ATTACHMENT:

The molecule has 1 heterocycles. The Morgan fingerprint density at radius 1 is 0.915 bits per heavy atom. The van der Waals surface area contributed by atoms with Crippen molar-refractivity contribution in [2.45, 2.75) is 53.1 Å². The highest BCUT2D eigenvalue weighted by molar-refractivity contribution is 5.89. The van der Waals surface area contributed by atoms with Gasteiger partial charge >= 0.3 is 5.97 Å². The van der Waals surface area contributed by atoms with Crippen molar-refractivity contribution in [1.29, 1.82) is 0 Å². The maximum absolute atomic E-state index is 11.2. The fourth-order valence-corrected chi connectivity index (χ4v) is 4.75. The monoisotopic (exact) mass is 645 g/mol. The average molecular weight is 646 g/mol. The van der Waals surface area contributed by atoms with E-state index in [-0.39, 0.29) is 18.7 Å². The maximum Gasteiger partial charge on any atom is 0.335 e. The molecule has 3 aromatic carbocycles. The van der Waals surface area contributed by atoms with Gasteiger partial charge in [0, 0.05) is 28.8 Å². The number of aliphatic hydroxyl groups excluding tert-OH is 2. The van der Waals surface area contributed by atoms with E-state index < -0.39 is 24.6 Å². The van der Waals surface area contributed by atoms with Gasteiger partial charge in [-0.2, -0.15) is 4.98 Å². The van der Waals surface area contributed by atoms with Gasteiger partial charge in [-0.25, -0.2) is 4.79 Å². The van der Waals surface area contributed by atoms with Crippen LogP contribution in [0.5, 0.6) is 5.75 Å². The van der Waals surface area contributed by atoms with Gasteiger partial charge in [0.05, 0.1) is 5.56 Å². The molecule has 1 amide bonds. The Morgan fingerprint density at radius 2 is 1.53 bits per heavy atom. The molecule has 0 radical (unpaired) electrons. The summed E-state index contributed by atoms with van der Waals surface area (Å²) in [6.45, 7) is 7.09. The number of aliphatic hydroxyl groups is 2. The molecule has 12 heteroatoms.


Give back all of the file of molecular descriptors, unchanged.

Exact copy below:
The molecule has 1 heterocycles. The Morgan fingerprint density at radius 1 is 0.915 bits per heavy atom. The van der Waals surface area contributed by atoms with Crippen molar-refractivity contribution in [2.45, 2.75) is 53.1 Å². The highest BCUT2D eigenvalue weighted by molar-refractivity contribution is 5.89. The van der Waals surface area contributed by atoms with Gasteiger partial charge >= 0.3 is 5.97 Å². The van der Waals surface area contributed by atoms with Crippen molar-refractivity contribution in [1.29, 1.82) is 0 Å². The maximum absolute atomic E-state index is 11.2. The fourth-order valence-corrected chi connectivity index (χ4v) is 4.75. The monoisotopic (exact) mass is 645 g/mol. The average molecular weight is 646 g/mol. The van der Waals surface area contributed by atoms with E-state index in [-0.39, 0.29) is 18.7 Å². The maximum Gasteiger partial charge on any atom is 0.335 e. The molecule has 3 aromatic carbocycles. The van der Waals surface area contributed by atoms with Gasteiger partial charge in [0, 0.05) is 28.8 Å². The number of aliphatic hydroxyl groups excluding tert-OH is 2. The van der Waals surface area contributed by atoms with E-state index < -0.39 is 24.6 Å². The van der Waals surface area contributed by atoms with Gasteiger partial charge in [-0.2, -0.15) is 4.98 Å². The van der Waals surface area contributed by atoms with Gasteiger partial charge in [-0.25, -0.2) is 4.79 Å². The van der Waals surface area contributed by atoms with Crippen LogP contribution in [0.5, 0.6) is 5.75 Å². The van der Waals surface area contributed by atoms with Gasteiger partial charge in [0.05, 0.1) is 5.56 Å². The molecule has 1 amide bonds. The Morgan fingerprint density at radius 2 is 1.53 bits per heavy atom. The molecule has 0 radical (unpaired) electrons. The summed E-state index contributed by atoms with van der Waals surface area (Å²) in [6.45, 7) is 7.09. The number of aliphatic hydroxyl groups is 2. The molecule has 12 heteroatoms.